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  #1  
Old 07-13-2012, 01:53 PM
rrfk rrfk is offline
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Location: Pitt Meadows, BC
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What's wrong with these cedars

Hello everyone very informatie site thank you for your contributions.

This is my first day onsite. I have a concern about my clients cedars. Living in lower mainland BC things are usually lush and wet. However, we've been having a bit of a drought and I know these trees have even without water for at least tha long. Soil is dry, I'm guessing they're dying of thirst. Question is. Will they come back for this with a drink? Can I help them should they be watered deeply at 11Am on a hit sunny day or should it wait until after 6. Thanks in advance or your help.
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Old 07-13-2012, 02:11 PM
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Richard Martin Richard Martin is offline
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Quote:
Originally Posted by rrfk View Post
Hello everyone very informatie site thank you for your contributions.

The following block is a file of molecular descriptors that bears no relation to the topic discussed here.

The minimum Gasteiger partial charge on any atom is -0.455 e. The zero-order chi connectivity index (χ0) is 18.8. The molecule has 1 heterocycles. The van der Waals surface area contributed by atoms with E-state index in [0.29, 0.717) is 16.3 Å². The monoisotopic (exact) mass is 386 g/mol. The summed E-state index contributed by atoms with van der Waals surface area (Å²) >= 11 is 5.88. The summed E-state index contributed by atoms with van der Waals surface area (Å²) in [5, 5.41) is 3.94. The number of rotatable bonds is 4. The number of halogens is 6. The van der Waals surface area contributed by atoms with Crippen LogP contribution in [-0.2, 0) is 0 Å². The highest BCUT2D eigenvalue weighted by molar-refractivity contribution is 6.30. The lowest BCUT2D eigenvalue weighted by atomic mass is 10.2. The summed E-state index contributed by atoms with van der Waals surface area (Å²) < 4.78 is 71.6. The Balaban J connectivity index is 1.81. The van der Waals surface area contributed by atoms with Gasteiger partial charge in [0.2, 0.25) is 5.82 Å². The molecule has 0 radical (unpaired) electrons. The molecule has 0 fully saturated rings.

This is my first day onsite. I have a concern about my clients cedars. Living in lower mainland BC things are usually lush and wet. However, we've been having a bit of a drought and I know these trees have even without water for at least tha long. Soil is dry, I'm guessing they're dying of thirst. Question is. Will they come back for this with a drink? Can I help them should they be watered deeply at 11Am on a hit sunny day or should it wait until after 6. Thanks in advance or your help.
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They may be stressed from the drought. If you start watering them you have to keep watering them. The trees physiology is designed to weather droughts by shedding excess foliage. You may be seeing that now. You can water them but you must keep watering them. Taking them in and out dormancy is not good for their health. If you or your client makes the effort to keep watering them until natural rains return then yes, give them weekly deep long soaks. If you're not willing then leave them be.
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Old 07-13-2012, 11:22 PM
rrfk rrfk is offline
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Old 07-13-2012, 11:31 PM
rrfk rrfk is offline
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Ouch. I had some terrible touchscreen typos there. I'm glad you got the gist though. I appreciate the response. I would like to have been a miracle worker on these trees. Save some of the earths precious life but the builder has decided to just replace them. Pity. I'll eventually be dried out and disposable too, I guess
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Old 07-13-2012, 11:37 PM
herler herler is online now
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With our reservoirs down to the mud banks in places we are already two feet below normal and so low on water I am literally scared to recommend irrigation so the way I handled this drought is first off we collect the condensation from our a/c unit(s) with several containers that hold around 5 gallons of water each.